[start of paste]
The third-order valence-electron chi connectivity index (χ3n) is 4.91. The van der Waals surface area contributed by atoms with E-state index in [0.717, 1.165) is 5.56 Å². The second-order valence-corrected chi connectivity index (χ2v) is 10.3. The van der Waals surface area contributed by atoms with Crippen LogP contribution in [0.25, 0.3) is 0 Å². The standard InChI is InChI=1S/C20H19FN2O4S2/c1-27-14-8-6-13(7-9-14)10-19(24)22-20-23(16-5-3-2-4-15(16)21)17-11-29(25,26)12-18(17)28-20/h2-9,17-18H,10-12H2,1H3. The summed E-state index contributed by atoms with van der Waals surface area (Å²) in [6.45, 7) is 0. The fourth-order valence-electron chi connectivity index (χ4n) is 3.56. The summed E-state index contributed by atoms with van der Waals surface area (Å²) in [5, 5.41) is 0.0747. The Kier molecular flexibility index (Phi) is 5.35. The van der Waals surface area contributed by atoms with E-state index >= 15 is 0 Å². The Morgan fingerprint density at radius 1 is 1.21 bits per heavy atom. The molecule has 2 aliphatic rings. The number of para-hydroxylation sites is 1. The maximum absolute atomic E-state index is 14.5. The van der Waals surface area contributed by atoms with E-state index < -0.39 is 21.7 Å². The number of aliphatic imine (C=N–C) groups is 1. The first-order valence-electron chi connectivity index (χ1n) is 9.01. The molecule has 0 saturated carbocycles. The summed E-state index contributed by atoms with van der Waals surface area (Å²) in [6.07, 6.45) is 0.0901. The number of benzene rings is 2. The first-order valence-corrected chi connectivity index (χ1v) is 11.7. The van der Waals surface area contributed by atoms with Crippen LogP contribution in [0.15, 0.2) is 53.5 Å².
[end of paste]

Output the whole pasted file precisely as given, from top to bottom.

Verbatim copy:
The third-order valence-electron chi connectivity index (χ3n) is 4.91. The van der Waals surface area contributed by atoms with E-state index in [0.717, 1.165) is 5.56 Å². The second-order valence-corrected chi connectivity index (χ2v) is 10.3. The van der Waals surface area contributed by atoms with Crippen LogP contribution in [0.25, 0.3) is 0 Å². The standard InChI is InChI=1S/C20H19FN2O4S2/c1-27-14-8-6-13(7-9-14)10-19(24)22-20-23(16-5-3-2-4-15(16)21)17-11-29(25,26)12-18(17)28-20/h2-9,17-18H,10-12H2,1H3. The summed E-state index contributed by atoms with van der Waals surface area (Å²) in [6.45, 7) is 0. The fourth-order valence-electron chi connectivity index (χ4n) is 3.56. The summed E-state index contributed by atoms with van der Waals surface area (Å²) in [5, 5.41) is 0.0747. The Kier molecular flexibility index (Phi) is 5.35. The van der Waals surface area contributed by atoms with E-state index >= 15 is 0 Å². The Morgan fingerprint density at radius 1 is 1.21 bits per heavy atom. The molecule has 2 aliphatic rings. The number of para-hydroxylation sites is 1. The maximum absolute atomic E-state index is 14.5. The van der Waals surface area contributed by atoms with E-state index < -0.39 is 21.7 Å². The number of aliphatic imine (C=N–C) groups is 1. The first-order valence-electron chi connectivity index (χ1n) is 9.01. The molecule has 0 saturated carbocycles. The summed E-state index contributed by atoms with van der Waals surface area (Å²) in [6.07, 6.45) is 0.0901. The number of benzene rings is 2. The first-order valence-corrected chi connectivity index (χ1v) is 11.7. The van der Waals surface area contributed by atoms with Crippen LogP contribution in [0.15, 0.2) is 53.5 Å².